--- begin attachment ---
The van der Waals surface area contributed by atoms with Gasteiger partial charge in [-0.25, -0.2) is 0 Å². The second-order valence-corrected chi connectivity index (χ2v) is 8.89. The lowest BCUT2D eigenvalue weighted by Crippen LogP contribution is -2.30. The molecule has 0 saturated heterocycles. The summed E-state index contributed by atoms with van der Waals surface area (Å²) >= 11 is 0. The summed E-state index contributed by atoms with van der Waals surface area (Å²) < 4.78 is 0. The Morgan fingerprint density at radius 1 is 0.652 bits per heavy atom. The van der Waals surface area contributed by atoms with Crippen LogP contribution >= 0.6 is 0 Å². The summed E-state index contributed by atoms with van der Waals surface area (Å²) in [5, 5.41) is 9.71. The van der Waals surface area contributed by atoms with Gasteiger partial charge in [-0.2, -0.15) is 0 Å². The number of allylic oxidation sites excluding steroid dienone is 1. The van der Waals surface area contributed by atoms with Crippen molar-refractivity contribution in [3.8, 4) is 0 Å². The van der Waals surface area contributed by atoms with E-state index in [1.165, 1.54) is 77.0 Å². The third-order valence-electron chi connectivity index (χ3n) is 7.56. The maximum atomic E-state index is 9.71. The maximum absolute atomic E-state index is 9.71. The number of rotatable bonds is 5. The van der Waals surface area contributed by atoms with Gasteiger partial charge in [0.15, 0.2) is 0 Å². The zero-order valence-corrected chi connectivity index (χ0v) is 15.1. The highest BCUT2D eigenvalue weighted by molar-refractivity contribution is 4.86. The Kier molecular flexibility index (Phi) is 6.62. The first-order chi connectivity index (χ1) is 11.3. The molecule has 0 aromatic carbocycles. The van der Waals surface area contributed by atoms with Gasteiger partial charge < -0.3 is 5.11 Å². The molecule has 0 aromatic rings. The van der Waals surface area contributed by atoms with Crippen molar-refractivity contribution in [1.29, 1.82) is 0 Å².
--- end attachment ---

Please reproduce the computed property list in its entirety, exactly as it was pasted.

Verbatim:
The van der Waals surface area contributed by atoms with Gasteiger partial charge in [-0.25, -0.2) is 0 Å². The second-order valence-corrected chi connectivity index (χ2v) is 8.89. The lowest BCUT2D eigenvalue weighted by Crippen LogP contribution is -2.30. The molecule has 0 saturated heterocycles. The summed E-state index contributed by atoms with van der Waals surface area (Å²) >= 11 is 0. The summed E-state index contributed by atoms with van der Waals surface area (Å²) < 4.78 is 0. The Morgan fingerprint density at radius 1 is 0.652 bits per heavy atom. The van der Waals surface area contributed by atoms with Crippen LogP contribution >= 0.6 is 0 Å². The summed E-state index contributed by atoms with van der Waals surface area (Å²) in [5, 5.41) is 9.71. The van der Waals surface area contributed by atoms with Gasteiger partial charge in [-0.2, -0.15) is 0 Å². The number of allylic oxidation sites excluding steroid dienone is 1. The van der Waals surface area contributed by atoms with Crippen molar-refractivity contribution in [3.8, 4) is 0 Å². The van der Waals surface area contributed by atoms with E-state index in [1.165, 1.54) is 77.0 Å². The third-order valence-electron chi connectivity index (χ3n) is 7.56. The maximum atomic E-state index is 9.71. The maximum absolute atomic E-state index is 9.71. The number of rotatable bonds is 5. The van der Waals surface area contributed by atoms with Gasteiger partial charge in [0.15, 0.2) is 0 Å². The zero-order valence-corrected chi connectivity index (χ0v) is 15.1. The highest BCUT2D eigenvalue weighted by molar-refractivity contribution is 4.86. The Kier molecular flexibility index (Phi) is 6.62. The first-order chi connectivity index (χ1) is 11.3. The molecule has 0 aromatic carbocycles. The van der Waals surface area contributed by atoms with Gasteiger partial charge < -0.3 is 5.11 Å². The molecule has 0 aromatic rings. The van der Waals surface area contributed by atoms with Crippen molar-refractivity contribution in [1.29, 1.82) is 0 Å².